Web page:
Anadama bread is a classic New England yeast bread made with molasses and cornmeal. It's gently sweet, relatively dense but soft and tender and with a lovely rounded flavor. It's great for making sandwiches, dipping in soup or simply snacking on (especially with a smear of butter).
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I first had anadama bread many years ago now in a breakfast-cafe not too far from us that is sadly no longer there. I wasn't familiar with it, but liked the sound of it so gave it a try and immediately loved the flavor. It became my go-to for later visits.
Since I hadn't been familiar with the name, I did a bit of research on the ingredients and background. I've had it elsewhere since as well, though it sadly isn't all that common. All the more reason for me to do as I had promised myself: make it at home, too.
The origins of anadama bread
This bread originates in Massachusetts, but as with so many traditional recipes, the exact origins are a bit of a mystery. Some say it goes back to early colonial times, others say it is more recent. The origins of the name, too, are just as unclear.
What is known, however, is that anadama bread was trademarked as a bread brand in 1850, so it certainly existed at least before then. It is also known to have been sold in the Rockport, Massachusetts area in the early 20th century, as well as elsewhere in New England.
As for the name, well legend has it that it's all down to a fisherman in the Rockport area and his wife, Anna. Apparently she wasn't that great a cook and so one night, on being given the same dull cornmeal mush, he started throwing some flour, yeast and molasses into it to try to make something different, yelling "Anna, damn her!"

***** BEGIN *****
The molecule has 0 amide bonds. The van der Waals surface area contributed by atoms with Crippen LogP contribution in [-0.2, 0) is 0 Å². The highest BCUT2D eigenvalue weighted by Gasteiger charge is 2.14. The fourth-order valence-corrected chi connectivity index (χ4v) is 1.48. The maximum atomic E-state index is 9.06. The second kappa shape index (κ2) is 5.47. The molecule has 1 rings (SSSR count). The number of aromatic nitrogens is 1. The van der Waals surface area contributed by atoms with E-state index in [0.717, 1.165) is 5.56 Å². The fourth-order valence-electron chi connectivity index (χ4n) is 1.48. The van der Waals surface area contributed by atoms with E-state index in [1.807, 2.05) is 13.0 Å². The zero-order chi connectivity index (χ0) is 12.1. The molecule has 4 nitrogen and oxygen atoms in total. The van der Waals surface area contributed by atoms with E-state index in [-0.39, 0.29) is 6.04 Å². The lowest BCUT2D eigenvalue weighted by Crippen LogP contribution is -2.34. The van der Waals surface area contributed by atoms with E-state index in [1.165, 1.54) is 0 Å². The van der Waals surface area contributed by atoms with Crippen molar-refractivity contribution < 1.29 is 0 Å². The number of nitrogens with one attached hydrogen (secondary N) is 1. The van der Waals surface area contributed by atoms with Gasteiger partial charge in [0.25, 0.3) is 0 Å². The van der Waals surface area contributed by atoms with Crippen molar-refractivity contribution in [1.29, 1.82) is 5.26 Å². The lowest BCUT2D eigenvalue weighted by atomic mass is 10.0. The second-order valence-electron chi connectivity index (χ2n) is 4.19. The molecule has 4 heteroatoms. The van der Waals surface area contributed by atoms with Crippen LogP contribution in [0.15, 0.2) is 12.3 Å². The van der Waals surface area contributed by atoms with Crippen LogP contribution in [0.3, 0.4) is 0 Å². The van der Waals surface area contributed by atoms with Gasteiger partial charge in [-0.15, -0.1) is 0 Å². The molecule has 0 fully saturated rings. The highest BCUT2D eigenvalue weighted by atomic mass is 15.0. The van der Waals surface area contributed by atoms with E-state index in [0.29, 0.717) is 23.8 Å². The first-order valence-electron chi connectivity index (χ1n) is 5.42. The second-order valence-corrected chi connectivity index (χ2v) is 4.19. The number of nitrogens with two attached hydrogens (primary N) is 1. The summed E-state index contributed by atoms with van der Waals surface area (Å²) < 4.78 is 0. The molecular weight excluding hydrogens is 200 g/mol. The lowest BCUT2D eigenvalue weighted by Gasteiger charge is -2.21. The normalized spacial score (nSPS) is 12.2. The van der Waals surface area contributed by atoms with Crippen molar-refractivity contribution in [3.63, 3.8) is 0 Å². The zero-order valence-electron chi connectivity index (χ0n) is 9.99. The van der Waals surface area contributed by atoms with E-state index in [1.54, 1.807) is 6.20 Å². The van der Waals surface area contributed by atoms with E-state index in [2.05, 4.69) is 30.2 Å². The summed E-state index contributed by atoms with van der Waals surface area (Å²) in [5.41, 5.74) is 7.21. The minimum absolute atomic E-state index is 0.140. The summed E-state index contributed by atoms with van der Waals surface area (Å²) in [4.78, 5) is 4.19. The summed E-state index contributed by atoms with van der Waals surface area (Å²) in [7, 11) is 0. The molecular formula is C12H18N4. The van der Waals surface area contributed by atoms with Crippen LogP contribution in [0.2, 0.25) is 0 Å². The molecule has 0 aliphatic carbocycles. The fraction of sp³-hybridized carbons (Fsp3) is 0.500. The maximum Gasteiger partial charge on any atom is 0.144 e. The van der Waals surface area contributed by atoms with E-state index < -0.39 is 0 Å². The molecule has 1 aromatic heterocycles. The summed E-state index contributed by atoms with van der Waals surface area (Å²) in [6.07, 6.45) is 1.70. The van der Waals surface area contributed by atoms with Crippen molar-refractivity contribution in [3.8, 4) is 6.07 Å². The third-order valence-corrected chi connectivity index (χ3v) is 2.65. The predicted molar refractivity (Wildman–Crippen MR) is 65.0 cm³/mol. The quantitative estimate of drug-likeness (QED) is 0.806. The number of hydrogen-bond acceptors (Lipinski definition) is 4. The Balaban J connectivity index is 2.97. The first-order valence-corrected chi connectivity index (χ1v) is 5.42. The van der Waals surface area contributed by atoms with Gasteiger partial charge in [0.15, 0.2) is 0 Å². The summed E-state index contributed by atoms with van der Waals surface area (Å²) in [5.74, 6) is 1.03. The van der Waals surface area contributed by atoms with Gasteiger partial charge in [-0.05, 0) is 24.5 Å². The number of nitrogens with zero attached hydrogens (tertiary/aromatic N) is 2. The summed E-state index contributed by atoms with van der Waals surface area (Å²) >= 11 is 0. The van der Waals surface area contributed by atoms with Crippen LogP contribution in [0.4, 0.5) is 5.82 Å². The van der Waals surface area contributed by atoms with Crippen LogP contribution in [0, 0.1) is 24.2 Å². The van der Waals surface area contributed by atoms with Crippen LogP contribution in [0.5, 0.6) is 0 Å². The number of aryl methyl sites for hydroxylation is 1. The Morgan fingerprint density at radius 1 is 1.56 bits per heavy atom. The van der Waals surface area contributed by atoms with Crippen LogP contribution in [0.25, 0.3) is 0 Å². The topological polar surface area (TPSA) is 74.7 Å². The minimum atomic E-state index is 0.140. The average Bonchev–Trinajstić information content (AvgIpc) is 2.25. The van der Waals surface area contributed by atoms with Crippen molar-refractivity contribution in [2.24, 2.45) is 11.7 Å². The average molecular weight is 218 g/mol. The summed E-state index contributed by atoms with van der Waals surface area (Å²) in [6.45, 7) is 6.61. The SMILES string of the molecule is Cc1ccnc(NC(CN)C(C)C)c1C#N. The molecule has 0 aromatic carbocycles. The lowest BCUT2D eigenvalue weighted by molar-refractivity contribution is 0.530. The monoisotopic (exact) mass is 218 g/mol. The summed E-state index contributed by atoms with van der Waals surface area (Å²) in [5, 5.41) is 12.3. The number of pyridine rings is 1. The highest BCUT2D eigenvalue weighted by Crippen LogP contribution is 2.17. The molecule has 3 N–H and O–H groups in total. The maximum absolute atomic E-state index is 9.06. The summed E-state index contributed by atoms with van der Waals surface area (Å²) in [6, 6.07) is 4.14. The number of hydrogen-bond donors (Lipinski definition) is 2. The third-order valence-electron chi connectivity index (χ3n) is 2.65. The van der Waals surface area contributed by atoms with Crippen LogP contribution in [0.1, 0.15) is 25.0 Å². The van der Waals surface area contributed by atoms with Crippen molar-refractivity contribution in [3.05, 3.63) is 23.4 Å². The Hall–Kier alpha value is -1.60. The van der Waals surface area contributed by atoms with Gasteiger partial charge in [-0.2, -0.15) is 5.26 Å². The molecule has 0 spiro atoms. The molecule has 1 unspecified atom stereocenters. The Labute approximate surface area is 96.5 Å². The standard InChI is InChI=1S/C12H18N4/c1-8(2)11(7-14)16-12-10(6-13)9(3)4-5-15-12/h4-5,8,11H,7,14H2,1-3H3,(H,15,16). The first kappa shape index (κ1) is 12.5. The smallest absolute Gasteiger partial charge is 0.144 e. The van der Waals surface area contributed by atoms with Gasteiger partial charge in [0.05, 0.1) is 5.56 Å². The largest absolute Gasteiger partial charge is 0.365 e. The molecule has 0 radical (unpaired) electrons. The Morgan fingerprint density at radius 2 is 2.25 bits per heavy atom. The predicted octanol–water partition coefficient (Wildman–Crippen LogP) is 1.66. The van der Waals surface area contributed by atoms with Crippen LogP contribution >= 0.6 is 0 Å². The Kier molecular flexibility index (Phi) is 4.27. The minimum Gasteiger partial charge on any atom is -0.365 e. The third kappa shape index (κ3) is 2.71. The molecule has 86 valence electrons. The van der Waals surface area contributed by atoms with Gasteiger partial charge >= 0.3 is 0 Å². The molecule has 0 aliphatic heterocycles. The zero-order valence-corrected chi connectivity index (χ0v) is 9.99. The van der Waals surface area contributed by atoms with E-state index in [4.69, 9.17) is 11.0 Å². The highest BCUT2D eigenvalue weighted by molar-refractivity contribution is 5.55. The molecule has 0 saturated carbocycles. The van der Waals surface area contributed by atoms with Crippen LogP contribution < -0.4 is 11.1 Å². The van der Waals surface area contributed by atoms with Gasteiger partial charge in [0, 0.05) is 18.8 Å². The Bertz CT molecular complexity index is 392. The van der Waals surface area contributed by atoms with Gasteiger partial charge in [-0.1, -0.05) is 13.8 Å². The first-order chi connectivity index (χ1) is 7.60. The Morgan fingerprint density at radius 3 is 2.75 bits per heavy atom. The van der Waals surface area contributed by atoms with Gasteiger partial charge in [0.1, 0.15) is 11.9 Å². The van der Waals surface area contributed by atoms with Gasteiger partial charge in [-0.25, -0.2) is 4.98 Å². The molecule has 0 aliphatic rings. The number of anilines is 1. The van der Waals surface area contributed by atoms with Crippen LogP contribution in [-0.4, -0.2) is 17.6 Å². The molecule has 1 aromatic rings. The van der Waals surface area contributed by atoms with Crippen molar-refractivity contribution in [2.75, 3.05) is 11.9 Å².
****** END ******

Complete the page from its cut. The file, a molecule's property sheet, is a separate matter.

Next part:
How much truth is in that is anyone's guess. But whatever the true background, it's a shame this bread isn't better known, it's so tasty.
Core ingredients and variations
You don't need all that many ingredients for this, though you'll find a couple of minor variations in recipes. The core ingredients are wheat flour, yellow cornmeal, molasses and yeast, along with some liquid and a little fat.
The fat seems to have traditionally been shortening though butter is common in many modern versions. Some older recipes make it with just water, but you'll also see part milk as the liquid in a few recipes, though I imagine a more modern addition. You will also find some add a little rye flour in the mix as well.
I chose to use butter and part milk for the liquid as I find both add to the flavor of the loaf, but otherwise I have kept very much in the traditional style. There's really no need to mess around with the recipe as the result is so lovely and flavorful.
Method and tips
In terms of method, one of the key things where this is a little different from other breads is that you need to warm the liquid to help hydrate the cornmeal. Some recipes have you simply mix them, while others call for you to cook it slightly.
I opted to cook it a minute, but you can just as easily mix off the heat. The main thing is you want to break up any large clumps of cornmeal as otherwise, they may form coarse lumps in the bread. The corn meal will look lumpy no matter what, so don't worry about small lumps. However squish any larger lumps with a spatula/spoon to break them up.
Add the butter to the warm cornmeal mixture while it is still warm so the heat with melt the butter. Also, add the molasses and salt while it's still warm so they distribute well. Then, let the mixture cool which also allows the corn meal to further hydrate.
Then, the method is much like other yeast loaves - knead for a few minutes, let it rise to double in size, gently knock back and shape into your mould, then let it rise again.
As with all breads, don't rush the rising process. This bread is a little more dense than some, mainly due to the molasses and cornmeal, and has a little higher proportion of yeast to flour to help compensate. But it does need that rising time to make sure it isn't overly dense.